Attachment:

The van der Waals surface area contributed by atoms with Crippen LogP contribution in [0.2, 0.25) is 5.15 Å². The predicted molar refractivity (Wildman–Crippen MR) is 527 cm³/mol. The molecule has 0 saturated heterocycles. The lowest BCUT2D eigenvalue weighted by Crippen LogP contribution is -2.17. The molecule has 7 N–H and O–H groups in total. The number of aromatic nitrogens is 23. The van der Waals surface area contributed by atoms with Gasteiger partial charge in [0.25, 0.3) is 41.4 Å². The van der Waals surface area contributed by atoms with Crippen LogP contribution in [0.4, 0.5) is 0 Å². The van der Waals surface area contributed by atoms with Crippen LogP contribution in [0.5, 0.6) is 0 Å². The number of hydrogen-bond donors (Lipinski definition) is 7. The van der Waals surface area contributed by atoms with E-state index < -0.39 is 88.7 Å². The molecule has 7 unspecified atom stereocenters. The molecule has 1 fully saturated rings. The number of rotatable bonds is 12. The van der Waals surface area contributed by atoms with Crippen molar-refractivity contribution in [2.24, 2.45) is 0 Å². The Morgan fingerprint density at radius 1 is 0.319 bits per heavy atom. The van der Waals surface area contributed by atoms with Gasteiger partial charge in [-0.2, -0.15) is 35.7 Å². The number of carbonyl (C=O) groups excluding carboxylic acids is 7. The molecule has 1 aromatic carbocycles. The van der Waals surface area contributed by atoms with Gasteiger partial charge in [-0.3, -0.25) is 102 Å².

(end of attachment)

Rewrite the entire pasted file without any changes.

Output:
The van der Waals surface area contributed by atoms with Crippen LogP contribution in [0.2, 0.25) is 5.15 Å². The predicted molar refractivity (Wildman–Crippen MR) is 527 cm³/mol. The molecule has 0 saturated heterocycles. The lowest BCUT2D eigenvalue weighted by Crippen LogP contribution is -2.17. The molecule has 7 N–H and O–H groups in total. The number of aromatic nitrogens is 23. The van der Waals surface area contributed by atoms with Gasteiger partial charge in [0.25, 0.3) is 41.4 Å². The van der Waals surface area contributed by atoms with Crippen LogP contribution in [0.4, 0.5) is 0 Å². The van der Waals surface area contributed by atoms with Crippen LogP contribution in [0.5, 0.6) is 0 Å². The number of hydrogen-bond donors (Lipinski definition) is 7. The van der Waals surface area contributed by atoms with E-state index < -0.39 is 88.7 Å². The molecule has 7 unspecified atom stereocenters. The molecule has 1 fully saturated rings. The number of rotatable bonds is 12. The van der Waals surface area contributed by atoms with Crippen molar-refractivity contribution in [2.24, 2.45) is 0 Å². The Morgan fingerprint density at radius 1 is 0.319 bits per heavy atom. The van der Waals surface area contributed by atoms with Gasteiger partial charge in [-0.2, -0.15) is 35.7 Å². The number of carbonyl (C=O) groups excluding carboxylic acids is 7. The molecule has 1 aromatic carbocycles. The van der Waals surface area contributed by atoms with Gasteiger partial charge in [-0.3, -0.25) is 102 Å².